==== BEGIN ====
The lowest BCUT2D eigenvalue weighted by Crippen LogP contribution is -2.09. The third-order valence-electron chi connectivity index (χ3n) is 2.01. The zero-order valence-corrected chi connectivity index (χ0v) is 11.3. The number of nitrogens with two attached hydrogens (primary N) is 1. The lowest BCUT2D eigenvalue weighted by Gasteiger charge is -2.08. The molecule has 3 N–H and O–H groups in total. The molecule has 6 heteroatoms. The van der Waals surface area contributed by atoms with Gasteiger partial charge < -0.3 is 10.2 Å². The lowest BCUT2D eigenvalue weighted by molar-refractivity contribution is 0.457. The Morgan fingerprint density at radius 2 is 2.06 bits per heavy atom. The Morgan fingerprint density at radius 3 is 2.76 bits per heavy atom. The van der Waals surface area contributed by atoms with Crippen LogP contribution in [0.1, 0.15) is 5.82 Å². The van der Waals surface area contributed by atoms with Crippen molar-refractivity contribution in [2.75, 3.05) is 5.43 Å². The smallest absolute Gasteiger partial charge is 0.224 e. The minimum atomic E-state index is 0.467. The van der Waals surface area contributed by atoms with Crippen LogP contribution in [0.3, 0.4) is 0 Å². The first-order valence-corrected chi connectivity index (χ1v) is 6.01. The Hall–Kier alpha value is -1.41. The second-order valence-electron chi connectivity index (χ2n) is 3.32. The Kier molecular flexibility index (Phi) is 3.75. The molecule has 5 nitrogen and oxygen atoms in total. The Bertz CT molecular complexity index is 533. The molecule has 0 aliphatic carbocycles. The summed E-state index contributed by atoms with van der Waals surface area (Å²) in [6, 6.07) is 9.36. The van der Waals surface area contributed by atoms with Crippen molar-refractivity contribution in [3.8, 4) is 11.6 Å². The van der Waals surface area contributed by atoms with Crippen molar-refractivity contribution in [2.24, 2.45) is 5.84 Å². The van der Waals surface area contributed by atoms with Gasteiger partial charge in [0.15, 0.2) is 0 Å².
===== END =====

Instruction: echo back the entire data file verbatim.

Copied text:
The lowest BCUT2D eigenvalue weighted by Crippen LogP contribution is -2.09. The third-order valence-electron chi connectivity index (χ3n) is 2.01. The zero-order valence-corrected chi connectivity index (χ0v) is 11.3. The number of nitrogens with two attached hydrogens (primary N) is 1. The lowest BCUT2D eigenvalue weighted by Gasteiger charge is -2.08. The molecule has 3 N–H and O–H groups in total. The molecule has 6 heteroatoms. The van der Waals surface area contributed by atoms with Gasteiger partial charge < -0.3 is 10.2 Å². The lowest BCUT2D eigenvalue weighted by molar-refractivity contribution is 0.457. The Morgan fingerprint density at radius 2 is 2.06 bits per heavy atom. The Morgan fingerprint density at radius 3 is 2.76 bits per heavy atom. The van der Waals surface area contributed by atoms with Crippen LogP contribution in [0.1, 0.15) is 5.82 Å². The van der Waals surface area contributed by atoms with Crippen molar-refractivity contribution in [2.75, 3.05) is 5.43 Å². The smallest absolute Gasteiger partial charge is 0.224 e. The minimum atomic E-state index is 0.467. The van der Waals surface area contributed by atoms with Crippen LogP contribution in [0.3, 0.4) is 0 Å². The first-order valence-corrected chi connectivity index (χ1v) is 6.01. The Hall–Kier alpha value is -1.41. The second-order valence-electron chi connectivity index (χ2n) is 3.32. The Kier molecular flexibility index (Phi) is 3.75. The molecule has 5 nitrogen and oxygen atoms in total. The Bertz CT molecular complexity index is 533. The molecule has 0 aliphatic carbocycles. The summed E-state index contributed by atoms with van der Waals surface area (Å²) in [6, 6.07) is 9.36. The van der Waals surface area contributed by atoms with Crippen molar-refractivity contribution in [3.8, 4) is 11.6 Å². The van der Waals surface area contributed by atoms with Crippen molar-refractivity contribution in [2.24, 2.45) is 5.84 Å². The van der Waals surface area contributed by atoms with Gasteiger partial charge in [0.15, 0.2) is 0 Å².